If an employer retains complete control over whether to pay a bonus and the amount of the bonus, then it can be excluded from an employee’s regular rate as a discretionary bonus. But both parts of this test count equally.
Recently, a federal trial court ruled that bonuses that always equaled $50 failed the second part of the test and had to be included in employees’ regular rates. Worse: The court allowed the case to proceed as a class action, and refused to dismiss California state law claims. (Provine v. Office Depot, Inc., No. C 11-00903 SI, N.D. Calif., 2012)
No applause for the Bravo program
Under a company’sprogram, managers recognized outstanding employees with “Bravo” cards, which went into a hopper. Every month a name was drawn and the winner received $50. An employee won twice, several months apart. For those two months, he worked 19 minutes of overtime.
The employee quit and sued in federal court, claiming that the awards should have been included in his regular rate. If they had been, he claimed, he would have received an additional 23 cents in overtime.
He also sued under California law for failure to provide accurate pay statements, unfair competition, failure to pay all wages owed at termination and civil penalties under the state’s private attorney general law. As icing on the cake, he wanted the case certified as a class action.
The company asked the court to dismiss the case. Company: The bonuses were discretionary, since winning depended on a random drawing. To back up its claim, it presented a 1996 Department of Labor Opinion Letter, which concluded that an employer could exclude the value of a car from an employee’s regular rate, provided eligible employees were entered into a lottery, the value of the prize was large and the likelihood of any employee winning was remote.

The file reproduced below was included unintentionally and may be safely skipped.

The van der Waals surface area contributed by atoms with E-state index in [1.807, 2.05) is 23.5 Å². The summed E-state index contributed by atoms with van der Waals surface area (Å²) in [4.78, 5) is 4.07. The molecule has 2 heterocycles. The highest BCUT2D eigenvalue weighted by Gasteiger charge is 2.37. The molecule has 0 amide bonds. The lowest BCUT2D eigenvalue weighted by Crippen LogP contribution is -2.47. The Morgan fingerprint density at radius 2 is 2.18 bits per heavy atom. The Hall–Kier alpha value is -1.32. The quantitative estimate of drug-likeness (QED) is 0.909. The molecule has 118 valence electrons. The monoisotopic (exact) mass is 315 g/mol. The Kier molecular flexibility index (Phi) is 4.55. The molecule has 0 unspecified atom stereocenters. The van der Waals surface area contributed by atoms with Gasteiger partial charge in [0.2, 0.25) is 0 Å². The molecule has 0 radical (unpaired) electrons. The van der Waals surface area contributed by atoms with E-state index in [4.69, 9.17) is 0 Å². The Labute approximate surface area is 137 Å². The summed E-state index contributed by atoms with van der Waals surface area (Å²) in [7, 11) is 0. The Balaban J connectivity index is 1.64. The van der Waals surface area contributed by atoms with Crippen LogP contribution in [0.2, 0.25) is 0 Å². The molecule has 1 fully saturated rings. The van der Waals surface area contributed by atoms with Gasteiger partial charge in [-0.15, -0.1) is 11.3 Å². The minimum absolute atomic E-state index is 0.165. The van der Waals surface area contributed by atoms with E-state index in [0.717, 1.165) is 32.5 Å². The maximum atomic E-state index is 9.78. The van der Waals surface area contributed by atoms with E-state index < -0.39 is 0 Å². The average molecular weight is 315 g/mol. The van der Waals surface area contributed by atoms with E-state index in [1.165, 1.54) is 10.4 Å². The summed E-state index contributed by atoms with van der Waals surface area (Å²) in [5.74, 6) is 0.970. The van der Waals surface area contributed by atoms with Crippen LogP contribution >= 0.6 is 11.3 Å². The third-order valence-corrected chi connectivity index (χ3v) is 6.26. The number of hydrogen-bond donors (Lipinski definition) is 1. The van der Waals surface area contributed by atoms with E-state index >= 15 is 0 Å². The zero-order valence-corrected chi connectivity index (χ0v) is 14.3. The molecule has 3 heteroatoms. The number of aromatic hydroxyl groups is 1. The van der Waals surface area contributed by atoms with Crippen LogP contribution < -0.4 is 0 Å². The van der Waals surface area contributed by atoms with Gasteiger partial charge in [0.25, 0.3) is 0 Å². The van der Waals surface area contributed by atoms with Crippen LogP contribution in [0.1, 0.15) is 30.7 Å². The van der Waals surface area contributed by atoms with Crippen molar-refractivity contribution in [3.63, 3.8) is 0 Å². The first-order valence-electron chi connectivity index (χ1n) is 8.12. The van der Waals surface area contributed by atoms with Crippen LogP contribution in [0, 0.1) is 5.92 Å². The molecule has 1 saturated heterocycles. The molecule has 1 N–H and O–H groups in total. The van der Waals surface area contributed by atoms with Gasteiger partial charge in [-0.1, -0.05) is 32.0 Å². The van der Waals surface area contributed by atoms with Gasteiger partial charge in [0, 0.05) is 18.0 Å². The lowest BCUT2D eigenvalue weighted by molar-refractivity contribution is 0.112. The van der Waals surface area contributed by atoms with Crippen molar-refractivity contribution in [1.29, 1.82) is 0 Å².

The court didn’t bite. Court: The letter didn’t address whether a set, known value for a bonus renders it nondiscretionary under the Fair Labor Standards Act. Even though the fact of receiving a bonus was discretionary, the Bravo awards weren’t discretionary because the amount of the payment was known to all employees in advance.
One state law claim—failing to pay all wages due at termination—may end up costing the employer a bundle. Under California law, employers that willfully fail to pay final wages may be liable for up to 30 days of unpaid wages. According to the court, based on an eight-hour workday, 23 cents of unpaid overtime adds up to $2,016.
CENTS AND SENSIBILITY: This case is still in the early stages and the employer could yet prevail. Even so, it would be prudent to review your company’sto ensure they meet both parts of the discretionary-bonus test.
Nondiscretionary bonuses must be included in employees’ regular rates, when figuring their overtime rates. If a bonus is for the current week, add it to the employee’s other earnings and figure the regular rate based on the total. Trouble: Bonuses spanning more than one week must be allocated back over the weeks they were earned and the regular rate refigured.
Idea: You can ditch the math by basing employees’ bonuses on a percentage of their total straight time and overtime pay.
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